Monday, September 14, 2009

With Dems like these . . .

Even now, Sen. Dianne Feinstein (D) of California is not only skeptical about the specifics of health care reform, she's concerned about the very idea of improving the system. (thanks to reader M.R.)

After Obama's address to a joint session of Congress Wednesday night, Feinstein remained skeptical about the wholesale overhauls to the nation's health care system that Obama contemplates.

"I just find that if you're going to remake a sixth of the American economy, it's very difficult at this time of great economic angst," Feinstein said in an interview with The [San Francisco] Chronicle. [...]

Like her red-state colleagues, Feinstein also worried about creating new automatic spending programs -- known as entitlements -- that would compound an already serious fiscal situation.

"There is real concern over debt and deficits, and whether this bill will create additional entitlements," Feinstein said. "That's important to me and I think it's important to them."

Note that Feinstein isn't staking out this position to satisfy the demands of a conservative electorate or because she's worried about her re-election prospects -- Feinstein's seat, in a very "blue" state, is among the Senate's safest.

No, Feinstein makes comments like these because she believes them.

Her concerns, however, are far from compelling. Obama's proposal, while critically important, does not constitute a "wholesale overhaul" of the nation's health care system. While there may be widespread "economic angst" in the midst of the recession, the measures under consideration won't take effect until 2013, when the recession will be behind us and the "angst" will be less pronounced. And with reform poised to help the economy, the argument doesn't exactly make sense anyway.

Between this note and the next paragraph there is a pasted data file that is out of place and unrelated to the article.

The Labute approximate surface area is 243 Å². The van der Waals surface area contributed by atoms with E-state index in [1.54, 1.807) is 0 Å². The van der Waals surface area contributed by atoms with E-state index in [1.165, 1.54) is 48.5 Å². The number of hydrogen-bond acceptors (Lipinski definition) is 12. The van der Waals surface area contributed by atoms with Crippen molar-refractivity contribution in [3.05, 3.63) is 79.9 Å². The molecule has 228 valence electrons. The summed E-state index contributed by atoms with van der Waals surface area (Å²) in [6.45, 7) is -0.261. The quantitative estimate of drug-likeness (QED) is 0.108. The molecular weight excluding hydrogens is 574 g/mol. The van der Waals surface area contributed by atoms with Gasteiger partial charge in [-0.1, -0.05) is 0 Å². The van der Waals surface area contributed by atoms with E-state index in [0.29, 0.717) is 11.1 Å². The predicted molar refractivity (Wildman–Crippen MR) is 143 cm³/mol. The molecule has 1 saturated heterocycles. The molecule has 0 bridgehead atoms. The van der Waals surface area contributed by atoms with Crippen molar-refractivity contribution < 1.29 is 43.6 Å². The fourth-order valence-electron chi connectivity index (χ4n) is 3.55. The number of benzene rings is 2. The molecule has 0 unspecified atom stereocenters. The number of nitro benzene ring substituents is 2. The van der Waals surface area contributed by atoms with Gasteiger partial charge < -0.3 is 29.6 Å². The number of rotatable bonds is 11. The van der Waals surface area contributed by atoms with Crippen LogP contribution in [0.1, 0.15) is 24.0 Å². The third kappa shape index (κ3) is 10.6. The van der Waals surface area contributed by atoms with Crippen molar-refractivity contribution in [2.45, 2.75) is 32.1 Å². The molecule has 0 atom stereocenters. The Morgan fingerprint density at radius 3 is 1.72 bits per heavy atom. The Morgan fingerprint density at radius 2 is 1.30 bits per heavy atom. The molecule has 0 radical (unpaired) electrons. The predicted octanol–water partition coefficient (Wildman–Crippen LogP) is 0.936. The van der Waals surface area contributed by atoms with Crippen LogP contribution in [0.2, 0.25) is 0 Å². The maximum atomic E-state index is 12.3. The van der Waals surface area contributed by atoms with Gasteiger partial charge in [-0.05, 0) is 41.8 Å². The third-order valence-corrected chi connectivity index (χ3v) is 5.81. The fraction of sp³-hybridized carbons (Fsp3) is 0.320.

As for Feinstein not wanting to create another "entitlement," this is a strikingly conservative way to look at the policy debate. Either Americans should have access to quality, affordable health care or not. President Obama told Congress last week, "In the United States of America, no one should go broke because they get sick." Either Feinstein agrees or she doesn't.

One wonders how Feinstein might be approaching this debate if she had to worry about a primary opponent.

Yglesias: Hanging Together or Hanging Separately on Health Care

If I’m a member of congress, there’s definitely one way of looking at the latest Washington Post numbers that makes a “yes” vote on health reform look dicey. 48 percent approve of Barack Obama’s handling of the issue (32 percent strongly) and 48 percent disapprove (38 percent strongly). Another way of looking at it, however, is that partisan politics is a zero sum game, and it’s a game Obama is clearly winning:


I think this supports the idea that the smartest move, politically, for a nervous Democrat is to hope everyone kind of puts their head down and just plows into the gaps in the defensive line as aggressively as they can. The public has some doubts about the president’s approach, but insofar as this becomes a polarized partisan debate, the Democrats have the bigger half of the country with them.

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